Only True Natives of the Lone Star State Can Pass This Texas Lingo Quiz!



By: Heather Cahill

6 Min Quiz

Image: Joey Celis/ Moment/ Getty Images

About This Quiz

Howdy, y'all! Ain't no better time to brush up on your Texas lingo than the present. The Lone Star state is full of personality, and much of it is shown through the lingo that is used. One trip there will have you learnin' all types of new words and phrases that you never knew existed! Do you think you can talk like a true Texan?

Many folks have a way with words, and you can say the same about those who live in Texas. Since the state's beginnings as their own country, the lingo has developed into the words and phrases you hear there today. You'll find that many Texans have an accent that, in turn, gives their words an interesting flair. It may be a "wing" to you, but in this state, it's a "wang!" If you've got the accent mastered, then you're not far from being completely fluent in the slang. Learning a few Texas terms will have you sounding like you live there rather than being a tourist.

Hey y'all, ain't it time to get down to business? Get yourself ready and answer all of these questions right quick. There are more than you can shake a stick at!

Can you pick the word that a Texan might use to describe something large?

Everything's bigger in Texas as they say, so it's no wonder that they have a word that involves this! A Texan might say, "That's a big'o burger," meaning that the burger is pretty big. It's simple, but definitely effective.


While it's probably not relatable to your car, if you're "fixin'" for something, what does it mean?

If a Texan is "fixin'" for something, then you know they're getting ready to do it. One might say they're "fixin' to watch the football game," or "fixin' to go to work." When they say this, they'll be sure to do it soon!


Do you know which word folks in Texas use to tell someone else to leave?

In Texas, pronunciation is usually much different. So instead of telling someone to "get out," a Texan would most likely tell them to "git out." It's a Texasism that is pretty common to hear when you're in the state.


If there is a group of people or an audience around, Texans might call them which of the following?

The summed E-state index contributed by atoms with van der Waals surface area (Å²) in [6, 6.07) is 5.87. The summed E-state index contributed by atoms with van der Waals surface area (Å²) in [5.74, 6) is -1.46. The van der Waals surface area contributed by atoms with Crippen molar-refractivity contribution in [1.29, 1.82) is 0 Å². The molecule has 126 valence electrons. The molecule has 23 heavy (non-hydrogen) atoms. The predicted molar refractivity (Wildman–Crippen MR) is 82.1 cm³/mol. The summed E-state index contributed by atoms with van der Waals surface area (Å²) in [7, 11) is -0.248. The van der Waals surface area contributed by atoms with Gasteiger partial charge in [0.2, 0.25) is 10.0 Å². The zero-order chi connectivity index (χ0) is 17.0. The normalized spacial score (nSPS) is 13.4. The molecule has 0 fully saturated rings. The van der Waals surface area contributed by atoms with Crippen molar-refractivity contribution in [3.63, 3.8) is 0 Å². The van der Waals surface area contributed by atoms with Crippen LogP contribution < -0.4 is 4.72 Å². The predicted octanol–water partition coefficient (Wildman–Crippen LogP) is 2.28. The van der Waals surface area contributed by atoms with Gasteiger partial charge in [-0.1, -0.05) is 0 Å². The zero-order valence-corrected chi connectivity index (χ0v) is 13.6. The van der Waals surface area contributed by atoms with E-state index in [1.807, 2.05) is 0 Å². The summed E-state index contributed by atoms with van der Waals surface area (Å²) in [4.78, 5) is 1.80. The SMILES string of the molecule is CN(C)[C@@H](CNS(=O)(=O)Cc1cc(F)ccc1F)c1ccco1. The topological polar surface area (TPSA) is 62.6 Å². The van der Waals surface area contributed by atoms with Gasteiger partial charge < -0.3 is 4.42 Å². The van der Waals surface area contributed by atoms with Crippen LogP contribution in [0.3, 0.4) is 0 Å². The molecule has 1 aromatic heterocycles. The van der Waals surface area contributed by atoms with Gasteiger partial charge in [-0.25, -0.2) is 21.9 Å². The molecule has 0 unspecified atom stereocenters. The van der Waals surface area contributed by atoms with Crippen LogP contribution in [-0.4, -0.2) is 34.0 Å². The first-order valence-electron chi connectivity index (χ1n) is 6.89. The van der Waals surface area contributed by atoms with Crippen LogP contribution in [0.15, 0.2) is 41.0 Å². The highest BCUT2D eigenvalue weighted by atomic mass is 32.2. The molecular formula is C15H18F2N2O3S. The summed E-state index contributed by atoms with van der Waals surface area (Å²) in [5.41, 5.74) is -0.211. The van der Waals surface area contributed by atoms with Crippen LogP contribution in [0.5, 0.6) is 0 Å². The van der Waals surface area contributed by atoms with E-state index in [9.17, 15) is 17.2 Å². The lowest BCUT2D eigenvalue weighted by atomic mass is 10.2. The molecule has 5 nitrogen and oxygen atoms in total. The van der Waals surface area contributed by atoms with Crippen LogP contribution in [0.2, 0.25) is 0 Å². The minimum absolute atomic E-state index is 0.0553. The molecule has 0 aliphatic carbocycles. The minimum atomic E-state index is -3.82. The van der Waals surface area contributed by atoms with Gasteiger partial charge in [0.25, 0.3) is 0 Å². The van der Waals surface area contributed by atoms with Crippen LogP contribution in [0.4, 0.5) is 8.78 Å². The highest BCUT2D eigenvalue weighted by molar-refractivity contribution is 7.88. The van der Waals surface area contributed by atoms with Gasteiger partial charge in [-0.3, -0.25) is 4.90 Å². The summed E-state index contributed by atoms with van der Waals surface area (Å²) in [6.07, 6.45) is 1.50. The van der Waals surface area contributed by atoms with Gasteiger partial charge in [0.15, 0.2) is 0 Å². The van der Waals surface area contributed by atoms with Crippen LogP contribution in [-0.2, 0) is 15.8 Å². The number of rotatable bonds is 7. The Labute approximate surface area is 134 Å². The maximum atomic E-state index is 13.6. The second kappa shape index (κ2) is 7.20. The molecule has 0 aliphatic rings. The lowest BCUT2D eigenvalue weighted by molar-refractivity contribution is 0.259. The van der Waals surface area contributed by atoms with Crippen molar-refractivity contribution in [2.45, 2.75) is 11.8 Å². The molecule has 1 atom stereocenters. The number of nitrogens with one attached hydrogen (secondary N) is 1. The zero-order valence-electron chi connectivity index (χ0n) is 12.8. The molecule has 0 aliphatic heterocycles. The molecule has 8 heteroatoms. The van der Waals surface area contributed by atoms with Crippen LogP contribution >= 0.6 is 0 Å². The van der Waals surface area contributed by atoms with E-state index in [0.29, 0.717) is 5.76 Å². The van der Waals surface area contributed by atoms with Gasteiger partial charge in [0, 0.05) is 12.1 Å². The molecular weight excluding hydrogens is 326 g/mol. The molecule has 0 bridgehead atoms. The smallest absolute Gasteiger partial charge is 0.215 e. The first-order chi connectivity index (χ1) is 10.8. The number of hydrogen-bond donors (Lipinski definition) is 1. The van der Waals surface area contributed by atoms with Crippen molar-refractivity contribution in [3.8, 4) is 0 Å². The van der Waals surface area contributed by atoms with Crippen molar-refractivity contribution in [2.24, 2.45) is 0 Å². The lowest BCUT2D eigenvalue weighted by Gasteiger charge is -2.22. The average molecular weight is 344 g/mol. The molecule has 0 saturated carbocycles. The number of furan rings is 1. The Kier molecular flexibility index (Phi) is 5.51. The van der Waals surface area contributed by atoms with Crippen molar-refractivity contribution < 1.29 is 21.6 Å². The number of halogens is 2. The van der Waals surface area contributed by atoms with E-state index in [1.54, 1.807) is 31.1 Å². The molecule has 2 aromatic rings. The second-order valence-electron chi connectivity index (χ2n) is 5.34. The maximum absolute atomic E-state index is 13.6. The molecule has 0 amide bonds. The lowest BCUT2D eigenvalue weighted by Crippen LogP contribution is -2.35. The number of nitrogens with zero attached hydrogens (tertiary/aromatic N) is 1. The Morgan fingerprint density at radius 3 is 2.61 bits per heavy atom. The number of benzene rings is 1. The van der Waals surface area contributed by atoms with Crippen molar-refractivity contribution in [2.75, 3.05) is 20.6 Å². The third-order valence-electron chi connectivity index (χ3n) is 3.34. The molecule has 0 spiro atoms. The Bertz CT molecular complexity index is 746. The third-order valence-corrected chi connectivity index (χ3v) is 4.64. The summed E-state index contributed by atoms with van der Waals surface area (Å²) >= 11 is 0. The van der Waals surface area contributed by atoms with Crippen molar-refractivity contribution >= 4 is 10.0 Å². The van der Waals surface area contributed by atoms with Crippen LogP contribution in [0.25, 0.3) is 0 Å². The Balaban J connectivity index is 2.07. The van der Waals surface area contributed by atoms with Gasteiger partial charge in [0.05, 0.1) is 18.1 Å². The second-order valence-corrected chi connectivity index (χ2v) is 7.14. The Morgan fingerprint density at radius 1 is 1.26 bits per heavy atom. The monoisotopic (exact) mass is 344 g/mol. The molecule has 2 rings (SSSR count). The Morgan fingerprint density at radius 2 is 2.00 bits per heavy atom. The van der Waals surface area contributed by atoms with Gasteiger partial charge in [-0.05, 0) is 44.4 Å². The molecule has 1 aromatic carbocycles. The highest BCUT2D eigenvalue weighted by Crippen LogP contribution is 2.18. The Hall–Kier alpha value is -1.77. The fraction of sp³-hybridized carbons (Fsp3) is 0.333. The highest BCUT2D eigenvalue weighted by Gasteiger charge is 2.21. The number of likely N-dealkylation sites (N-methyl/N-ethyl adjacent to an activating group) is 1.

It's not uncommon to hear the "folks" used in Texas. If you visit the website for the State Fair of Texas, you'll even find yourself greeted with the phrase, "Howdy, folks, this is Big Tex!" What could be more fitting for this?


In Texas, a synonym for "believe" would be which of the following slang terms?

If a Texan "reckons" that something will happen, you can be sure that it probably will! It can also be used to say that something did happen, like in the sentence, "I reckon that Rebecca did make it home from her trip last week, but we should call anyway."


Can you pick a word that a Texan might use when they have no plans of doing something that you ask them to do?

"I ain't doin' that," is a phrase you might hear a Texan say. The contraction is one of the more common words to hear, and it can be used in countless different ways. Being so versatile, using it will also make you sound like you're from Texas, even if you're not.


Instead of swearing or being impolite, what phrase might someone in this state say?

Keeping in line with Texans often being courteous and polite, it's no wonder that there's a substitute for swear words. "Dad gum it" is something they say when things don't go their way or someone angers them.


Though the people are polite, there are also insults in this state. Do you know what calling someone a clodhopper means?

A "clodhopper" means that the person is a bit clumsy. Did you know that the dictionary meaning for the word is used for a shoe rather than a person? Texans took this word and gave it a new meaning!


When you're getting a "gully washer," it could be bad news. What does that mean?

Texas isn't exactly known for torrential rainfall, but a gully washer is what they call it when there's a whole lot of rain falling. You might hear someone say, "That was one big gully washer we had yesterday."